The sun blazes, soaks into the delicate skin of my neck. My lips are charred. My eyes squint upwards at the destination: the Temple. How majestically it stands. Its white, carved walls incandescent. Silence made its presence so loud. Oh, to be in its shelter! To dip my feet into the ocean of cold marble. To fold my hot, red hands in respect, if only to feel the cool air caressing through my fingers. I have been there before, as a little six year old. Six years past and I am almost there again. This temple was the same one Gandhi-ji visited forty-three years ago. But my family has been going for longer. Each year, my father makes a pilgrimage up this very mountain, following or leading a whole trail of others. My mother goes most years, and sometimes the youngest brother gets a turn. But this time, it’s only us three, with a crowd of worshippers. A fly buzzes. I ride on a mule.
The dust from his hooves sprinkle the air, making me sneeze every so often. I never sneeze. Or if I once did, I don’t remember doing it. But today, I can’t stop. My mother peers back at me, her eyes as dry as mine, blinking rapidly to keep them from getting too red. A smile plays at her lips, as if she had some secret crawling under them, making them ticklish, but giving no way to come out. I frown, reminding her of this morning. She did not let me ride at the head of the line like my father promised I could. He could only shake his head at me behind my mother when she reasoned with me that I was too young. She insisted that I be nestled between my father’s mule and hers. There was nothing left for me to say. So I had said nothing all morning. She sighs, and shrugs her shoulders, as if to shove off the accumulated dust from them. I only sneeze again. The mule is getting used to the sneezing.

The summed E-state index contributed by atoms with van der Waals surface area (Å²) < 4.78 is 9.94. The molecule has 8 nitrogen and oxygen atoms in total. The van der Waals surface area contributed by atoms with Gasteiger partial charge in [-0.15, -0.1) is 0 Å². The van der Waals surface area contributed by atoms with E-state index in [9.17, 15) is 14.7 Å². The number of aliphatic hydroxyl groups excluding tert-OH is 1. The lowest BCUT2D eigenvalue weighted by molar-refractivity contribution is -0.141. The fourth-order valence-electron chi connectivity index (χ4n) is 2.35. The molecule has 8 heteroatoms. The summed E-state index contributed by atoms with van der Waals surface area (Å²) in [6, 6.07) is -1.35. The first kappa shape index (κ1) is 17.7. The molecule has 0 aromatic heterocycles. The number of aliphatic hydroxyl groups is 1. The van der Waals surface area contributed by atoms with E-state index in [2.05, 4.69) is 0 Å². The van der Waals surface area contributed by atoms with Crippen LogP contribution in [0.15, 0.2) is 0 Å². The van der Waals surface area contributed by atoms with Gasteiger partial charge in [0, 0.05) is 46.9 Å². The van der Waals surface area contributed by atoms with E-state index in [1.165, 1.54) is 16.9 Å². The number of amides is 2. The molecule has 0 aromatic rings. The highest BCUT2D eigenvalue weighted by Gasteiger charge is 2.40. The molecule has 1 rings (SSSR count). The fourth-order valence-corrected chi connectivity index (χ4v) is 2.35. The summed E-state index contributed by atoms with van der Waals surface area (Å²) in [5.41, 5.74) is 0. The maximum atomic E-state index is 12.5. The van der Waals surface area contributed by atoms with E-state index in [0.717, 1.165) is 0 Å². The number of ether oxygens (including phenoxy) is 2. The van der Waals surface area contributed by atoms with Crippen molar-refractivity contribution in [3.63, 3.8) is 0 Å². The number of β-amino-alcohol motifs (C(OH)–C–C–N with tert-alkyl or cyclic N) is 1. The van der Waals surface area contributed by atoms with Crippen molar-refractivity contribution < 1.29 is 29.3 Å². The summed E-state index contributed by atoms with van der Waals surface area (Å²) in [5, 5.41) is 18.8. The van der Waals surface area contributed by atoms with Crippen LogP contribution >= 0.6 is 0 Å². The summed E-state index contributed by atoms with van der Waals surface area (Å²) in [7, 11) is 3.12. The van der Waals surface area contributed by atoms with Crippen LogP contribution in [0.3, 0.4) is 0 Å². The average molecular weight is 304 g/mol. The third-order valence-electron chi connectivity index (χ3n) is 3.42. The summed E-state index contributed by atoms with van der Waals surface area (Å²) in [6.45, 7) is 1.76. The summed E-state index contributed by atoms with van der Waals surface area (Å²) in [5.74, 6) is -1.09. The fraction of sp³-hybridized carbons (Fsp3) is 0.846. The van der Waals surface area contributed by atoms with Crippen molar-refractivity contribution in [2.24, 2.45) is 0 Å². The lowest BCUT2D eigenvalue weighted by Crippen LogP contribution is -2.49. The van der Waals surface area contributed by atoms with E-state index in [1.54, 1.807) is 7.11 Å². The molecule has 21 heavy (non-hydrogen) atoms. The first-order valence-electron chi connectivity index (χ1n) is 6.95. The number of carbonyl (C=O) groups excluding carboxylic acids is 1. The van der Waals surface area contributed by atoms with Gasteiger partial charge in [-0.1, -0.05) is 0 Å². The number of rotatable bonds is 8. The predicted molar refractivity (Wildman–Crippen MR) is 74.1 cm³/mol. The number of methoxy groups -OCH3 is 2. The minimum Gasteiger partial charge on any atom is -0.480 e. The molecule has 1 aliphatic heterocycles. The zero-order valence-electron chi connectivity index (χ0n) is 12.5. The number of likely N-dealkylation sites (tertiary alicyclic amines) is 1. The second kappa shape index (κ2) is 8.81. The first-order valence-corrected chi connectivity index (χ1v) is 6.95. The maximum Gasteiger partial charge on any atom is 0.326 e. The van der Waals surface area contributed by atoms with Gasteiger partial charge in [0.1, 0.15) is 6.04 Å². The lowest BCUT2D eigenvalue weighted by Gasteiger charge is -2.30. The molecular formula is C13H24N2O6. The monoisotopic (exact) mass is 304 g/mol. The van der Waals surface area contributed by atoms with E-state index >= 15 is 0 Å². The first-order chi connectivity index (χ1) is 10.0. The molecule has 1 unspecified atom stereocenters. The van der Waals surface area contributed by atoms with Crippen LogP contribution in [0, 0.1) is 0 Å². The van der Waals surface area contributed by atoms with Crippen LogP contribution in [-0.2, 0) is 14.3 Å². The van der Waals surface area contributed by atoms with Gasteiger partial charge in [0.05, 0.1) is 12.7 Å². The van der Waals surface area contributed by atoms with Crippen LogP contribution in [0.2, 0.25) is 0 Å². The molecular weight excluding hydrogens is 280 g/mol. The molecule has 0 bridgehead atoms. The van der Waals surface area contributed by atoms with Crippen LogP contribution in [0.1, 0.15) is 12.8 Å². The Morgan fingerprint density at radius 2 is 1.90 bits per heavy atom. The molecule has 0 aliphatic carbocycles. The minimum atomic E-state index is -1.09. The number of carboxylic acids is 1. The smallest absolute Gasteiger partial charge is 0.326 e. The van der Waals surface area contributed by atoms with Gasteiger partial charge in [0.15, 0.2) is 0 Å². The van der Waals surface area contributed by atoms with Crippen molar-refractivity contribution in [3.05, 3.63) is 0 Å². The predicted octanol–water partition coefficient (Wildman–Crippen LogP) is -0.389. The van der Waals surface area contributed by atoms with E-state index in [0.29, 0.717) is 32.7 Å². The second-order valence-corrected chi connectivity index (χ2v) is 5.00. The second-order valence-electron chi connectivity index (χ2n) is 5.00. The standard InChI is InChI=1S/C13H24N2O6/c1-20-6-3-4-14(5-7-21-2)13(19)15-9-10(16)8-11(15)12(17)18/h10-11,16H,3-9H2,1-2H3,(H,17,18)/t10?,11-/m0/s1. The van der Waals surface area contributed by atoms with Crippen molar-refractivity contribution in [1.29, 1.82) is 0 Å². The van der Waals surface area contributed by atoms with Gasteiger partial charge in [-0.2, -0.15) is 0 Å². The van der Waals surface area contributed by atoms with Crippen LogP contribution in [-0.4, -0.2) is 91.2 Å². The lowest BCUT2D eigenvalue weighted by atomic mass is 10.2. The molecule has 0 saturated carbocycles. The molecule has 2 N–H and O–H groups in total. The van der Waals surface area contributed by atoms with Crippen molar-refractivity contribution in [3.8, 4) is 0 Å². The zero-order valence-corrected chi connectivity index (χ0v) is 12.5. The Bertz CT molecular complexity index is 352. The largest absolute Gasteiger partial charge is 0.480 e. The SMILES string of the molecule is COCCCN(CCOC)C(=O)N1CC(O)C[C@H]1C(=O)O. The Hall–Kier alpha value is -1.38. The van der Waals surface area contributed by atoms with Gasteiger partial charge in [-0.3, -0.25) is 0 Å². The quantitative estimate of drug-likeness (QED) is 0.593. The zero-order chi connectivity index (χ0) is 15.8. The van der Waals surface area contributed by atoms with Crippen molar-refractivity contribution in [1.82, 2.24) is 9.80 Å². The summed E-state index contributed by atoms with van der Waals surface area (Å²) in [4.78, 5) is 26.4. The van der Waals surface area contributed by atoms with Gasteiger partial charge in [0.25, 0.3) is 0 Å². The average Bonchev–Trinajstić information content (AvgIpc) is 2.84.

I close my eyes, just to savour the black that reflects back. Only, it’s not black. Not really. It’s a paint dish swirling oranges and yellows. And reds. Always reds. I feel my hat slipping off, and without depriving my eyes the muted colours, I grab for it, catching it just before it skids off my neck. Placing it back on, I turn my face up. If only it would rain. But of course it won’t. I can feel the blue of the sky, and not a trace of cloud spots it. I smell my own sweat. I feel the beads rolling down my bent back. Falling and falling, until the cotton of my dress provides them their soft ending. I sigh. My mule tries to sigh too, the blubber of his lips flapping. Poor thing. I wonder how heavy the droplets are to him.
read the entire story in Pulp Literature Issue No. 2, Spring 2014.